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Economic Bias of Weather Forecasting: A Spatial Modeling Approach

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Abstract

The value of accurate weather forecast information is substantial. In this paper we examine competition among forecast providers and its implications for the quality of forecasts. A simple economic model shows that an economic bias geographical inequality in forecast accuracy arises due to the extent of the market. Using the unique data on daily high temperature forecasts for 704 U.S. cities, we find that forecast accuracy increases with population and income. Furthermore, the economic bias gets larger when the day of forecasting is closer to the target day; i.e. when people are more concerned about the quality of forecasts. The results hold even after we control for location-specific heterogeneity and difficulty of forecasting.

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File URL: http://www.deakin.edu.au/buslaw/aef/workingpapers/papers/2008_12eco.pdf
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Bibliographic Info

Paper provided by Deakin University, Faculty of Business and Law, School of Accounting, Economics and Finance in its series Economics Series with number 2008_12.

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Length: 43 pages
Date of creation: 22 Oct 2008
Date of revision:
Handle: RePEc:dkn:econwp:eco_2008_12

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Related research

Keywords: Weather Forecasting; Extent of the Market; Forecast Verification; Accuracy; Bias; Spatial Autoregressive Model;

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  1. Campbell, Sean D. & Diebold, Francis X., 2004. "Weather forecasting for weather derivatives," CFS Working Paper Series, Center for Financial Studies (CFS) 2004/10, Center for Financial Studies (CFS).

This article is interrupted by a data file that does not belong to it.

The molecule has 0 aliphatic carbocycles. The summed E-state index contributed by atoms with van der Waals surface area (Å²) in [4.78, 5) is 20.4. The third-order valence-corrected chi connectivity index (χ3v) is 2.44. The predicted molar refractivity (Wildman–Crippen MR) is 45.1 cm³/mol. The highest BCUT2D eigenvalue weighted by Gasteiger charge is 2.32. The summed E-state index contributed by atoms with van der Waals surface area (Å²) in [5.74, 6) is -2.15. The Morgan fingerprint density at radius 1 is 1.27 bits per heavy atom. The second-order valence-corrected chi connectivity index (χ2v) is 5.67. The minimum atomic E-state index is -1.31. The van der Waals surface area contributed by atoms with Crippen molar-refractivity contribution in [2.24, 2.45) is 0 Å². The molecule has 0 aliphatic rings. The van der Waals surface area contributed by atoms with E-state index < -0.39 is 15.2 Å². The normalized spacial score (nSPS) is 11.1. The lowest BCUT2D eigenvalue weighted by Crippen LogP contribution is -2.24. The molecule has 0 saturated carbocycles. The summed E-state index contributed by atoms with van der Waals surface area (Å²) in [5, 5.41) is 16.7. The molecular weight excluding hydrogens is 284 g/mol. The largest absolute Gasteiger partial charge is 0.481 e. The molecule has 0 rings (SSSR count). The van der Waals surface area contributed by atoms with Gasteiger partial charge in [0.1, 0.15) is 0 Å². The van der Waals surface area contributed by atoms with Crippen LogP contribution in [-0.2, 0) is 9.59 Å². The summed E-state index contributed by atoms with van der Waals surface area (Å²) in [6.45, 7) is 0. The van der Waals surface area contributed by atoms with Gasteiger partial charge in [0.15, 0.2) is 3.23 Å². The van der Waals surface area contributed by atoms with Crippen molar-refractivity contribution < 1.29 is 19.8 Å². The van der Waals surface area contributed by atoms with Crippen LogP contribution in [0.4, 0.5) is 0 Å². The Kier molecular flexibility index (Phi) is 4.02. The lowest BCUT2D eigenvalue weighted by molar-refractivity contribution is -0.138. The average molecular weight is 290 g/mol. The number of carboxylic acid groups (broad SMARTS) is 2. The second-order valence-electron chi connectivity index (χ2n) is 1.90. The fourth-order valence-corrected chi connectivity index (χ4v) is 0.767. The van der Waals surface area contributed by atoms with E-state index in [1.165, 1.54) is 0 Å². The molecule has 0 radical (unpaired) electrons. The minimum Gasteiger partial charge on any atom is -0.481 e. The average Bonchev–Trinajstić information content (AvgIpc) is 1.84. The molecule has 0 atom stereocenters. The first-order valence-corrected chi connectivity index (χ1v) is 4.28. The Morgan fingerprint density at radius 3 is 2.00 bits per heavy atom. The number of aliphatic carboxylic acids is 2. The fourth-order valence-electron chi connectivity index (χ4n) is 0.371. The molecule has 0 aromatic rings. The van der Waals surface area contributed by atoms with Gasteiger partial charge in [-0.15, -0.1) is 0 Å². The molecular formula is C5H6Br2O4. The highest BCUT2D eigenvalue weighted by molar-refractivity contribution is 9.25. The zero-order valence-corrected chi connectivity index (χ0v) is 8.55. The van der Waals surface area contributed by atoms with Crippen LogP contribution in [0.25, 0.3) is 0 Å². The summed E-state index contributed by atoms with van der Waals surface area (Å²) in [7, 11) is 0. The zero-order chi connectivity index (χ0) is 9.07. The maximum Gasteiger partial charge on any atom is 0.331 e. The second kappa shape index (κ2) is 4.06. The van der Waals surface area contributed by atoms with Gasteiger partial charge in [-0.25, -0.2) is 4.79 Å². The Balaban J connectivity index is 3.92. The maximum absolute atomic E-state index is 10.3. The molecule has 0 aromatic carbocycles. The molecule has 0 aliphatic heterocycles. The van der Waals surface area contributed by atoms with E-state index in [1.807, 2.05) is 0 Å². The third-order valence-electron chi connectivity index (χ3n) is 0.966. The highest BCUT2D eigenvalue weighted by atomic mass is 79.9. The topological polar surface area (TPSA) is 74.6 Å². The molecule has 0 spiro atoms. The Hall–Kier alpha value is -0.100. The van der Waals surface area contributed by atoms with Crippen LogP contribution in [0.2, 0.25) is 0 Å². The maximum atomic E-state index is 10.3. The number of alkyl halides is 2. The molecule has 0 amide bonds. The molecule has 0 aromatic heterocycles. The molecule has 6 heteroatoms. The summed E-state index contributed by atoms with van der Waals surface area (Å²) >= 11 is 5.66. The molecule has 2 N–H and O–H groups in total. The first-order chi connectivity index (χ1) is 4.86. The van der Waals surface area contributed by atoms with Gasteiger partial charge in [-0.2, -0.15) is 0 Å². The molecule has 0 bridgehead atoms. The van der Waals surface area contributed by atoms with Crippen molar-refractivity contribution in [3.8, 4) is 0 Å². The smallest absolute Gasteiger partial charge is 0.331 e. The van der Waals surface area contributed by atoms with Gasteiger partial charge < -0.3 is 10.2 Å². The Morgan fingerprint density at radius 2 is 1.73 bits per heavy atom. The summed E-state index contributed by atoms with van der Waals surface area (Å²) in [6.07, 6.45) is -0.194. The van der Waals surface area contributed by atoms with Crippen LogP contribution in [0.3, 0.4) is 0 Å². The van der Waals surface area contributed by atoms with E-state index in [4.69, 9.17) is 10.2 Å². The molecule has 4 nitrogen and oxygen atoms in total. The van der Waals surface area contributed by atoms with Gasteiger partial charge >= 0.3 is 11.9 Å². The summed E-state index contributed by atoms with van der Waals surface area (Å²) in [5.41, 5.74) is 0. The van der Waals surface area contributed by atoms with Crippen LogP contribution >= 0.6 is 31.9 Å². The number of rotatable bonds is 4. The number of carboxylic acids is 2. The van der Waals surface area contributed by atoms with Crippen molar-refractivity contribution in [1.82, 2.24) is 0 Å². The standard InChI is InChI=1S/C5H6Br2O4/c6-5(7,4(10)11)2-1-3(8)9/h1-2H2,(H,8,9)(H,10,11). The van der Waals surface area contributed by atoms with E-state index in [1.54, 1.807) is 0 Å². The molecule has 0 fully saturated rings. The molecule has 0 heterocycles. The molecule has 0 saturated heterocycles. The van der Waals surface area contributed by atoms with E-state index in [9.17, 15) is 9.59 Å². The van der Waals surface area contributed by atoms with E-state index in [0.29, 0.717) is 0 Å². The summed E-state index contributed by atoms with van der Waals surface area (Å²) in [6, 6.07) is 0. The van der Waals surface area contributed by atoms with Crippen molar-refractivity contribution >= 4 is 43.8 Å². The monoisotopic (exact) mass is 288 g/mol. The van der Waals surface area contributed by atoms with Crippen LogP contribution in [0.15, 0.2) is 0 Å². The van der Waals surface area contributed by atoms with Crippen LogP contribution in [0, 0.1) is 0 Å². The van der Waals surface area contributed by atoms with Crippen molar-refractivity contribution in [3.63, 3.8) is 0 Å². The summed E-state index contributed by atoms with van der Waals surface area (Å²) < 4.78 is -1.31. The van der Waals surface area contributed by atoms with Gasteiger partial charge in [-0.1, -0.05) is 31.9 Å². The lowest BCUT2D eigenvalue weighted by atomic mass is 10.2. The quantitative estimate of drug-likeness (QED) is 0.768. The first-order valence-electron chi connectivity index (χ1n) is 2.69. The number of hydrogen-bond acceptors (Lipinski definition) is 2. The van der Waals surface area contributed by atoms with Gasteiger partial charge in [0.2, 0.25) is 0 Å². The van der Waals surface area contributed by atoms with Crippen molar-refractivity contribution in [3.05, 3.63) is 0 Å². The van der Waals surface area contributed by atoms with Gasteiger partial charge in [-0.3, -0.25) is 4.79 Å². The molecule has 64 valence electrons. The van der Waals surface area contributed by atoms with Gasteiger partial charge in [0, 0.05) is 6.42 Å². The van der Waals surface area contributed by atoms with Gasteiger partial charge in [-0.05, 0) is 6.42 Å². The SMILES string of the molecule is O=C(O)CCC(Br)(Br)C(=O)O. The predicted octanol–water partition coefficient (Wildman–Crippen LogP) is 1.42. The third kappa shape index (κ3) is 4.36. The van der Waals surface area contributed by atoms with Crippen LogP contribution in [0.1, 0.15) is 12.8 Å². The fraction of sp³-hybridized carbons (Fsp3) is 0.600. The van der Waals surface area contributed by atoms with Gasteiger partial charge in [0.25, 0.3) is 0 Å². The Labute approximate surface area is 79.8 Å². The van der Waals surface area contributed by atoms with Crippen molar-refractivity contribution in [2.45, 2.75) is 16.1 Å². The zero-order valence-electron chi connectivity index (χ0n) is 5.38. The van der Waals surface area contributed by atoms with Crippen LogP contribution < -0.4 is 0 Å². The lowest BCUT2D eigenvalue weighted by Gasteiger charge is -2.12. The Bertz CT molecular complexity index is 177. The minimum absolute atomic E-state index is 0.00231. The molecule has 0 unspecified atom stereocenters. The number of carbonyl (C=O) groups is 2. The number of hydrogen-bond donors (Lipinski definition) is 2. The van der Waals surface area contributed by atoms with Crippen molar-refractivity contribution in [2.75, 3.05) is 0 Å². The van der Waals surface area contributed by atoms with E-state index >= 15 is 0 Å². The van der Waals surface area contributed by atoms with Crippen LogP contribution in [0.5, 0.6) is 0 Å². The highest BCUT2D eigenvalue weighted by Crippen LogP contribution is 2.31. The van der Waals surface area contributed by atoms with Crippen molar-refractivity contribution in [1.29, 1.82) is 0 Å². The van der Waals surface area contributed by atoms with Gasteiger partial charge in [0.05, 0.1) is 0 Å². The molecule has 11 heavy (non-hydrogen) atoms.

2. Lung-Fei Lee, 2004. "Asymptotic Distributions of Quasi-Maximum Likelihood Estimators for Spatial Autoregressive Models," Econometrica, Econometric Society, Econometric Society, vol. 72(6), pages 1899-1925, November.
  3. George J. Stigler, 1951. "The Division of Labor is Limited by the Extent of the Market," Journal of Political Economy, University of Chicago Press, University of Chicago Press, vol. 59, pages 185.
  4. Craft, Erik D., 1999. "Private Weather Organizations and the Founding of the United States Weather Bureau," The Journal of Economic History, Cambridge University Press, Cambridge University Press, vol. 59(04), pages 1063-1071, December.
  5. Alberto F. Ades & Edward L. Glaeser, 1999. "Evidence On Growth, Increasing Returns, And The Extent Of The Market," The Quarterly Journal of Economics, MIT Press, MIT Press, vol. 114(3), pages 1025-1045, August.
  6. Ehrbeck, Tilman & Waldmann, Robert, 1996. "Why Are Professional Forecasters Biased? Agency versus Behavioral Explanations," The Quarterly Journal of Economics, MIT Press, MIT Press, vol. 111(1), pages 21-40, February.
  7. Roll, Richard, 1984. "Orange Juice and Weather," American Economic Review, American Economic Association, American Economic Association, vol. 74(5), pages 861-80, December.
  8. Weitzman, Martin L, 1994. "Monopolistic Competition with Endogenous Specialization," Review of Economic Studies, Wiley Blackwell, Wiley Blackwell, vol. 61(1), pages 45-56, January.
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